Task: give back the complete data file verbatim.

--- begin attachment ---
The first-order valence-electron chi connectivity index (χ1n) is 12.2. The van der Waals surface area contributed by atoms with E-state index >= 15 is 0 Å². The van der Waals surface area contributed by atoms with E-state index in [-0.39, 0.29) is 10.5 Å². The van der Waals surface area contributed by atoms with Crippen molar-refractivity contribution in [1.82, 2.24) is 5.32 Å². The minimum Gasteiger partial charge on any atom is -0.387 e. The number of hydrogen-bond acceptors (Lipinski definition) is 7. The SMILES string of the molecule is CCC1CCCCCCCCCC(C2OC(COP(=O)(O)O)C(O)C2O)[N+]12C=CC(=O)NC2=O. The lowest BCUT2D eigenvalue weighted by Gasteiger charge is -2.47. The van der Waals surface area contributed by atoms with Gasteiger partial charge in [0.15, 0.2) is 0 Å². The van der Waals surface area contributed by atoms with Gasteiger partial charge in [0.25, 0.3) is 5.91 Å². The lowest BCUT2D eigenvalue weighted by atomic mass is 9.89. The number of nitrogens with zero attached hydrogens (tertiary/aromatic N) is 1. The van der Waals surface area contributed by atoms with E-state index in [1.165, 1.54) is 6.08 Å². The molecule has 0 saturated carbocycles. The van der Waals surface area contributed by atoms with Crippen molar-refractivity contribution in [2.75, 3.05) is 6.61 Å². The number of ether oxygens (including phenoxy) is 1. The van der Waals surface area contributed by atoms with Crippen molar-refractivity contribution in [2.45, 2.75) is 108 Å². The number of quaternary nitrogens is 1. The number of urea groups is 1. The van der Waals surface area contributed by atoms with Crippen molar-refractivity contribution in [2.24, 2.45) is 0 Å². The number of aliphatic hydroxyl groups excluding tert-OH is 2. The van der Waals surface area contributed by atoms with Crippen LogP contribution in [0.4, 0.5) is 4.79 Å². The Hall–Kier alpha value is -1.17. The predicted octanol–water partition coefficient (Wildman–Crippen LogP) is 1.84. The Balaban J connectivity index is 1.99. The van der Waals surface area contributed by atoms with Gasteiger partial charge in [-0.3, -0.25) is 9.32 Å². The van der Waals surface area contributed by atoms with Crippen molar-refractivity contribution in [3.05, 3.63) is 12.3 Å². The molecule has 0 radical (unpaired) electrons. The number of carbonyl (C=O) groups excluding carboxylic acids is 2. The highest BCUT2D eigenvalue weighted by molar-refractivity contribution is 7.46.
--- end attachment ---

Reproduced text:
The first-order valence-electron chi connectivity index (χ1n) is 12.2. The van der Waals surface area contributed by atoms with E-state index >= 15 is 0 Å². The van der Waals surface area contributed by atoms with E-state index in [-0.39, 0.29) is 10.5 Å². The van der Waals surface area contributed by atoms with Crippen molar-refractivity contribution in [1.82, 2.24) is 5.32 Å². The minimum Gasteiger partial charge on any atom is -0.387 e. The number of hydrogen-bond acceptors (Lipinski definition) is 7. The SMILES string of the molecule is CCC1CCCCCCCCCC(C2OC(COP(=O)(O)O)C(O)C2O)[N+]12C=CC(=O)NC2=O. The lowest BCUT2D eigenvalue weighted by Gasteiger charge is -2.47. The van der Waals surface area contributed by atoms with Gasteiger partial charge in [0.15, 0.2) is 0 Å². The van der Waals surface area contributed by atoms with Gasteiger partial charge in [0.25, 0.3) is 5.91 Å². The lowest BCUT2D eigenvalue weighted by atomic mass is 9.89. The number of nitrogens with zero attached hydrogens (tertiary/aromatic N) is 1. The van der Waals surface area contributed by atoms with E-state index in [1.165, 1.54) is 6.08 Å². The molecule has 0 saturated carbocycles. The van der Waals surface area contributed by atoms with Crippen molar-refractivity contribution in [2.75, 3.05) is 6.61 Å². The number of ether oxygens (including phenoxy) is 1. The van der Waals surface area contributed by atoms with Crippen molar-refractivity contribution in [2.45, 2.75) is 108 Å². The number of quaternary nitrogens is 1. The number of urea groups is 1. The van der Waals surface area contributed by atoms with Crippen molar-refractivity contribution in [2.24, 2.45) is 0 Å². The number of aliphatic hydroxyl groups excluding tert-OH is 2. The van der Waals surface area contributed by atoms with Crippen LogP contribution in [0.4, 0.5) is 4.79 Å². The Hall–Kier alpha value is -1.17. The predicted octanol–water partition coefficient (Wildman–Crippen LogP) is 1.84. The Balaban J connectivity index is 1.99. The van der Waals surface area contributed by atoms with Gasteiger partial charge in [-0.3, -0.25) is 9.32 Å². The van der Waals surface area contributed by atoms with Crippen molar-refractivity contribution in [3.05, 3.63) is 12.3 Å². The molecule has 0 radical (unpaired) electrons. The number of carbonyl (C=O) groups excluding carboxylic acids is 2. The highest BCUT2D eigenvalue weighted by molar-refractivity contribution is 7.46.